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The Magic Cafe Forum Index » » Not very magical, still... » » And to think a female walking in NY feels threatened (1 Likes) Printer Friendly Version

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rockwall
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I'm sure you remember the video of the female who video taped herself walking around NY for 10 hours and how threatened she felt over all the guys saying threatening things like, "Hey baby!". I'm thinking that if she were to watch this she'd feel pretty lucky.

http://www.algemeiner.com/2015/01/22/yar......o-video/

Luckily, given how open a society Sweden is and how it's such a small, minuscule percentage of Muslims who aren't peace loving that this must actually be a phony video. I'm sure Snopes will be outing it shortly.
landmark
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Have a female friend walk in the Israeli neighborhood of Meah Shearim in Jerusalem in a sleeveless dress and see what happens.

""Modesty" posters in Hebrew and English are hung at every entrance to Mea Shearim. When visiting the neighborhood, women and girls are urged to wear what is deemed to be modest dress (knee-length skirts or longer, no plunging necklines or midriff tops, no sleeveless blouses or bare shoulders) and tourists are requested not to arrive in large, conspicuous groups. During the Shabbat (from sunset Friday until it is completely dark on Saturday night), visitors are asked to refrain from smoking, photography, driving or use of mobile phones. When entering synagogues, men are asked to cover their heads.[6] Residents have been criticised for attacking police, and other government officials entering the area with stones, and blocking the streets, or setting fire to rubbish when they try to do so.[7] A small, violent, group called "The Sikrikim" of less than 100 families enforce censorship on bookshops, causing over 250,000NIS damage to a shop that resisted their demands.[8]"

http://en.wikipedia.org/wiki/Mea_Shearim
rockwall
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I expect to see you on the apology tour along with Fox News by next week for saying such outlandish things!
landmark
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I'll tell you a funny story, rockwall.

My father was one of the founders of a little congregation that met Saturday mornings in the basement of a card club (no, not tommy's). The card club was called The One Hundred Club. Because of the name of the card club, the congregation called their synagogue Meah Shearim--the Hebrew for One Hundred Gates. Eventually that Orthodox Jewish congregation grew quite large and they were ready to build their own synagogue. The synagogue was also going to be called Meah Shearim. The rabbi, however, who had visited Israel many times, pointed out that Meah Shearim was the name of a neighborhood in Jerusalem whose residents were fanatic and sometimes violent; and despite the innocent derivation of the congregation's name, it would be better, he advised, if the congregation changed its name.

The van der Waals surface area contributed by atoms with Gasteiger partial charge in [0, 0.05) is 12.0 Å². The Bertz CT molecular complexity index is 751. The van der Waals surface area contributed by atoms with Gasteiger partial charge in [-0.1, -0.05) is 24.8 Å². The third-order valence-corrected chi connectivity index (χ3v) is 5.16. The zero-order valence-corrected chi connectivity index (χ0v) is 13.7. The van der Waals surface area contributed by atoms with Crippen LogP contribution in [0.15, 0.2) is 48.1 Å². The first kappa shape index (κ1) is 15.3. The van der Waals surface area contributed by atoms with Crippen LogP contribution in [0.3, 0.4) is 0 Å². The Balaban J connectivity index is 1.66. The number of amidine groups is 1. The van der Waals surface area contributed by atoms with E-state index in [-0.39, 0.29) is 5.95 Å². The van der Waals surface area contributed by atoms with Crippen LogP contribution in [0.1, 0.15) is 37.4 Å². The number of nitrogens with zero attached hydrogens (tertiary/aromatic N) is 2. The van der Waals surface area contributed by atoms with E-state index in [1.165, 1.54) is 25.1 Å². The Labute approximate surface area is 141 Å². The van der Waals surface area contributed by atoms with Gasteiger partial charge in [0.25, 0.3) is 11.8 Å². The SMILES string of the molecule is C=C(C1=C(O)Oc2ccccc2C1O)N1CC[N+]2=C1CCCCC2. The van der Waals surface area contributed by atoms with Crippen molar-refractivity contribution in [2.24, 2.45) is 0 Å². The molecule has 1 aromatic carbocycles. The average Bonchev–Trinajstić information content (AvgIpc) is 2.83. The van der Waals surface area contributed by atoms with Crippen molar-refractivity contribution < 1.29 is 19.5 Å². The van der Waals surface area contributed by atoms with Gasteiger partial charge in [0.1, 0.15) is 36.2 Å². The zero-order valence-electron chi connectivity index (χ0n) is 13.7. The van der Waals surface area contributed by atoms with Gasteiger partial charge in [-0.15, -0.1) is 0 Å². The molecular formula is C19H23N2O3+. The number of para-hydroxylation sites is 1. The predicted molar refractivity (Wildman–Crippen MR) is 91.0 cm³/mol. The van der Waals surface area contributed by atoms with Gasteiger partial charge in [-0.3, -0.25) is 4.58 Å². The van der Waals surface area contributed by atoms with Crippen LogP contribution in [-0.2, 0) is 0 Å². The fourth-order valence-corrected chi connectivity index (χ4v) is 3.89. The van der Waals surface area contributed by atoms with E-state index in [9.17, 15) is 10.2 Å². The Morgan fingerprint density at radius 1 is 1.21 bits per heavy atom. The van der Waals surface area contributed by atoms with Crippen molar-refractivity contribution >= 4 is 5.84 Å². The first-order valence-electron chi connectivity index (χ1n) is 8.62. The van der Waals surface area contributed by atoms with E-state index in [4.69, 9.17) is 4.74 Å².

And so they did. This was about fifty years ago. So this was well known even half a century ago. And nothing has been done in Jerusalem to change it.

Selective outrage? No, just another example of how fundamentalist religion is dangerous.
Magnus Eisengrim
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Interesting and sad story. The vitriol in the comment section is even more chilling than the documentary reporting.
The blood-dimmed tide is loosed, and everywhere
The ceremony of innocence is drowned;
The best lack all conviction, while the worst
Are full of passionate intensity.--Yeats
rockwall
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More chilling? Hardly.
Magnus Eisengrim
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On Jan 26, 2015, rockwall wrote:
More chilling? Hardly.


They're both highly artificial. It's difficult to say what, exactly, these highly selected and edited pieces tell us about the world. They're great for generating advertising revenue, but they are a little suspicious as journalism.

That said, I don't doubt the anti-Semitism in Malmö is real. It's very difficult to grasp scale and depth based on these kinds of clips. (And the sexism clip in the original reference as well.)

OTOH, online comments are also a contrived little world of their own too. The big difference I see is that the reactions in the video are instantaneous gut-level instances of prejudice. Written comments are planned, conscious instances; the posters do have time to reconsider, but don't.

But fair enough, rockwall. I do see why you would find the video more chilling.
The blood-dimmed tide is loosed, and everywhere
The ceremony of innocence is drowned;
The best lack all conviction, while the worst
Are full of passionate intensity.--Yeats
rockwall
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Message boards are full of vitriol and nasty thoughts. Even here on the Café, where we all share a common love, msgs can be mean and demeaning.